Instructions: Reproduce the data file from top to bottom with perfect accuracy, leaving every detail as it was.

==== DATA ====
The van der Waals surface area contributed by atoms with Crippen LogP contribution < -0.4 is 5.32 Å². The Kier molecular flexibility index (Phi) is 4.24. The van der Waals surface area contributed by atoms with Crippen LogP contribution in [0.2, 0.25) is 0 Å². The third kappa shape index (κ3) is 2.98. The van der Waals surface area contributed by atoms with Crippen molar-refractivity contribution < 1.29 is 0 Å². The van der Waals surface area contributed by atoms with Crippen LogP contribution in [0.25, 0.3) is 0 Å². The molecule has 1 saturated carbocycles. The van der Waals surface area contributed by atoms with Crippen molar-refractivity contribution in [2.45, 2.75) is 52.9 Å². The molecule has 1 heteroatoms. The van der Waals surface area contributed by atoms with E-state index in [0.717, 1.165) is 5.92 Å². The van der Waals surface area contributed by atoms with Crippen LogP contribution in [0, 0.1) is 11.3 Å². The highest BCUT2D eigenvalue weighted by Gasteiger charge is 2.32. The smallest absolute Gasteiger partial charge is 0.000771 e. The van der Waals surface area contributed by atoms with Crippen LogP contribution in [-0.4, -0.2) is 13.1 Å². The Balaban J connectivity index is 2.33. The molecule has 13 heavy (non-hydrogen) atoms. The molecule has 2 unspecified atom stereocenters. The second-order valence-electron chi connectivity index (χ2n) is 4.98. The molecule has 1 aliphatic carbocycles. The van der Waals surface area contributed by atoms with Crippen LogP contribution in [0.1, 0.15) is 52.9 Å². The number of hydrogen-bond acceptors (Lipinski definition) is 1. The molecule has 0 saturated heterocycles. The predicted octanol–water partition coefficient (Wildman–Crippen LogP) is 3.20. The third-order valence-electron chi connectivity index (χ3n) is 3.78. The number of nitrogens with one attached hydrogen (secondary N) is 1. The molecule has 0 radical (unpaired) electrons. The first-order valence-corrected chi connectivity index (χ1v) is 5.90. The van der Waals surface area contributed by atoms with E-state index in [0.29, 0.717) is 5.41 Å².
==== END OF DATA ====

The van der Waals surface area contributed by atoms with Crippen LogP contribution < -0.4 is 5.32 Å². The Kier molecular flexibility index (Phi) is 4.24. The van der Waals surface area contributed by atoms with Crippen LogP contribution in [0.2, 0.25) is 0 Å². The third kappa shape index (κ3) is 2.98. The van der Waals surface area contributed by atoms with Crippen molar-refractivity contribution < 1.29 is 0 Å². The van der Waals surface area contributed by atoms with Crippen LogP contribution in [0.25, 0.3) is 0 Å². The molecule has 1 saturated carbocycles. The van der Waals surface area contributed by atoms with Crippen molar-refractivity contribution in [2.45, 2.75) is 52.9 Å². The molecule has 1 heteroatoms. The van der Waals surface area contributed by atoms with E-state index in [0.717, 1.165) is 5.92 Å². The van der Waals surface area contributed by atoms with Crippen LogP contribution in [0, 0.1) is 11.3 Å². The highest BCUT2D eigenvalue weighted by Gasteiger charge is 2.32. The smallest absolute Gasteiger partial charge is 0.000771 e. The van der Waals surface area contributed by atoms with Crippen LogP contribution in [-0.4, -0.2) is 13.1 Å². The Balaban J connectivity index is 2.33. The molecule has 13 heavy (non-hydrogen) atoms. The molecule has 2 unspecified atom stereocenters. The second-order valence-electron chi connectivity index (χ2n) is 4.98. The molecule has 1 aliphatic carbocycles. The van der Waals surface area contributed by atoms with Crippen LogP contribution in [0.1, 0.15) is 52.9 Å². The number of hydrogen-bond acceptors (Lipinski definition) is 1. The molecule has 0 saturated heterocycles. The predicted octanol–water partition coefficient (Wildman–Crippen LogP) is 3.20. The third-order valence-electron chi connectivity index (χ3n) is 3.78. The number of nitrogens with one attached hydrogen (secondary N) is 1. The molecule has 0 radical (unpaired) electrons. The first-order valence-corrected chi connectivity index (χ1v) is 5.90. The van der Waals surface area contributed by atoms with E-state index in [0.29, 0.717) is 5.41 Å².